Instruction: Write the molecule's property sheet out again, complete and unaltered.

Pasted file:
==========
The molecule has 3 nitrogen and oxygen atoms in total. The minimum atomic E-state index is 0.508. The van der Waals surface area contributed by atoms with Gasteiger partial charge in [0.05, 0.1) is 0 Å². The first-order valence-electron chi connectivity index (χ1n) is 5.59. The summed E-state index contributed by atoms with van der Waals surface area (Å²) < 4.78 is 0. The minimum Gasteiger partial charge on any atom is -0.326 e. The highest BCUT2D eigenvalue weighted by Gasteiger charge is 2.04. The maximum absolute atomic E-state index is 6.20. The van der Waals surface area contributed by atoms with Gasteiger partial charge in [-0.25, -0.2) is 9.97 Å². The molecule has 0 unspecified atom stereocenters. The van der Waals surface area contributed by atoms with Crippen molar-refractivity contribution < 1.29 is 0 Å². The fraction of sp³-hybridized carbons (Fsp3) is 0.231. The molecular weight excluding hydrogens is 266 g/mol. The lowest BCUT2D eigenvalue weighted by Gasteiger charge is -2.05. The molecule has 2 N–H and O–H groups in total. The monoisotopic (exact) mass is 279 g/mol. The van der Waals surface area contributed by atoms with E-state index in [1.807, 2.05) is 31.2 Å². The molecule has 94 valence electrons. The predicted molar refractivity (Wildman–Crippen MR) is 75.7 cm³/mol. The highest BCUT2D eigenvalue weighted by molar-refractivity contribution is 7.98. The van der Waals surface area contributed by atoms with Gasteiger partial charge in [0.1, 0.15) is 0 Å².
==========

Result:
The molecule has 3 nitrogen and oxygen atoms in total. The minimum atomic E-state index is 0.508. The van der Waals surface area contributed by atoms with Gasteiger partial charge in [0.05, 0.1) is 0 Å². The first-order valence-electron chi connectivity index (χ1n) is 5.59. The summed E-state index contributed by atoms with van der Waals surface area (Å²) < 4.78 is 0. The minimum Gasteiger partial charge on any atom is -0.326 e. The highest BCUT2D eigenvalue weighted by Gasteiger charge is 2.04. The maximum absolute atomic E-state index is 6.20. The van der Waals surface area contributed by atoms with Gasteiger partial charge in [-0.25, -0.2) is 9.97 Å². The molecule has 0 unspecified atom stereocenters. The van der Waals surface area contributed by atoms with Crippen molar-refractivity contribution < 1.29 is 0 Å². The fraction of sp³-hybridized carbons (Fsp3) is 0.231. The molecular weight excluding hydrogens is 266 g/mol. The lowest BCUT2D eigenvalue weighted by Gasteiger charge is -2.05. The molecule has 2 N–H and O–H groups in total. The monoisotopic (exact) mass is 279 g/mol. The van der Waals surface area contributed by atoms with E-state index in [1.807, 2.05) is 31.2 Å². The molecule has 94 valence electrons. The predicted molar refractivity (Wildman–Crippen MR) is 75.7 cm³/mol. The highest BCUT2D eigenvalue weighted by molar-refractivity contribution is 7.98. The van der Waals surface area contributed by atoms with Gasteiger partial charge in [0.1, 0.15) is 0 Å².